CMA Capitol Insight With Anthony York: December 7, 2015
CMA Capitol Insight is a biweekly column by veteran journalist Anthony York, reporting on the inner workings of the state Legislature.
Whirlwind of a week
Jerry Brown set off for Paris but redirected his travel through San Bernardino to meet with law enforcement officials and others on the scene of America’s latest mass shooting.
The shooting seems to occupy some strange place between the Paris attacks, which were orchestrated by ISIS, and a very American-style, Fort Hood or office place violence incident. One of the shooters pledged her allegiance to ISIS on social media before the attacks, but the group did not claim any knowledge of or responsibility for the shootings that left 14 dead in a regional center in the heart of the Inland Empire.
The shooting has prompted a global discussion about the changing face of terrorism, while reigniting the fight over gun control back home. Lt. Gov. Gavin Newsom is pushing a measure for the November 2016 ballot that would outlaw possession of large ammunition magazines and require background checks for anyone trying to purchase ammunition.
For his part, Brown said from Paris, home to the latest ISIS-planned attack, that California’s laws were among the toughest in the nation, but ripped weaker laws in neighboring states.
Upon his arrival in Paris, Brown blasted what he called “wide open” gun laws in Nevada and Arizona, calling them a “gigantic back door through which any terrorist can walk.”
Brown has been cautious about his approach to more gun control in California, but in the wake of the recent round of shootings, lawmakers are already lining up to take action. Assemblyman Mike Gatto, D-Los Angeles, said he plans to introduce legislation that would prohibit people on the government’s no-fly list from buying guns and certain chemicals that could be used in the manufacture of explosives.
Incidentally, Gatto made news last week when he suddenly dropped his bid for state Senate against former Assemblyman Anthony Portantino, in an inland Los Angeles district that some Republicans say could be a potential pick-up in 2016. Portantino feuded with now-Senate leader Kevin de León when the two were in the Assembly, and both had their eye on the speaker’s gavel.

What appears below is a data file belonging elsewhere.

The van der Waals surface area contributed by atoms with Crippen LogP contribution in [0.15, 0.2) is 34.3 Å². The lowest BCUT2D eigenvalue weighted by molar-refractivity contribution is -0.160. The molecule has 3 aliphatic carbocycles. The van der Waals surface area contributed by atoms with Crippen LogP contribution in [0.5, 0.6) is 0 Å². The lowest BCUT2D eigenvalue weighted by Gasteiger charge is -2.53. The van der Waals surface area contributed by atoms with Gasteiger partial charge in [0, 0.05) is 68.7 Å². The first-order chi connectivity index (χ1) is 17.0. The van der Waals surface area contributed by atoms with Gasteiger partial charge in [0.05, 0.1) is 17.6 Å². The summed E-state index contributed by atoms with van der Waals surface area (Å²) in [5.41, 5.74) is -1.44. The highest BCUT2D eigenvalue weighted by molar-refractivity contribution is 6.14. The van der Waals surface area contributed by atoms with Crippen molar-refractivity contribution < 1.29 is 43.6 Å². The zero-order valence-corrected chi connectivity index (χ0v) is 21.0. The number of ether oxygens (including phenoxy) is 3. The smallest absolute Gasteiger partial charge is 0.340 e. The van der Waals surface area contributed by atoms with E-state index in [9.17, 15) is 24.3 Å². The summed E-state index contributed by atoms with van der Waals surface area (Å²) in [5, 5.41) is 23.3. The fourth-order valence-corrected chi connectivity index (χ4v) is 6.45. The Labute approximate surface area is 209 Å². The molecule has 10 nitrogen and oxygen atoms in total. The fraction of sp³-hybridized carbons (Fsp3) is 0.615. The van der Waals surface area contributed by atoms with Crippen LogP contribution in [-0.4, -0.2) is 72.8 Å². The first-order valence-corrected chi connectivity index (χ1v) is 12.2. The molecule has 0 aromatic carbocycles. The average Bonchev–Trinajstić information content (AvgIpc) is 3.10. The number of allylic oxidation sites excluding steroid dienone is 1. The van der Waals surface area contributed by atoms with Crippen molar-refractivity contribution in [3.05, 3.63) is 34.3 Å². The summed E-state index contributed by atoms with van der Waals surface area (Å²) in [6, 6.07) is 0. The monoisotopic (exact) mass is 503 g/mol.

The Capitol was shaken by a pair of resignations last week: Assemblyman Henry Perea, D-Fresno, the leader of the moderate Democrats, announced he would leave office at the end of the year. Perea was not eligible to seek reelection to his Assembly seat because of term limits.
When the announcement came, rumors swirled about Perea’s future plans, in particular that he would land a government affairs job in time for the 2016 election. Perea insisted that he has no plans lined up but that hasn’t stopped Capitol whispers from circulating. Something tells us we’ll have an update … soon.
Perea’s announcement brought to mind the mid-term resignation of Democratic Sen. Michael Rubio to take a government affairs job at Chevron, raising questions about the revolving door between politics and special interests who work to influence the Capitol.
With less fanfare, but arguably more impact on the Capitol community, Assembly staffer Greg Campbell, who has served as chief of staff to the last several speakers, announced he was leaving his post to start a new lobbying and consulting firm.
Campbell’s transition marks the end of an era in the Capitol — namely the Proposition 140 era. With a revolving door in the speaker’s office (Willie Brown held the post for 15 years. There have been nine speakers in the last 20 years.), Campbell and other senior staff provided the continuity needed to deal with a turbulent political environment.
But with Anthony Rendon prepared to take the gavel in early 2016, we are seeing a change in the dynamics between staff and lawmakers. Rendon will have more than eight years of eligibility to serve in the lower house’s highest office.
But lawmakers are all preparing for Brown’s return from Paris, and the beginning of budget season. The Legislative Analyst’s Office says the state is once again flush with cash, which has inadvertently complicated the fight over the managed care tax. And the California Medical Association and other powerful interests are still refining a tax proposal for the 2016 ballot that would extend the top income tax brackets beyond 2018 and provide a new dedicated stream of health care funding.
Next time, we’ll take a closer look at the state budget preview, and some of the issues that will dominate the discussion in 2016.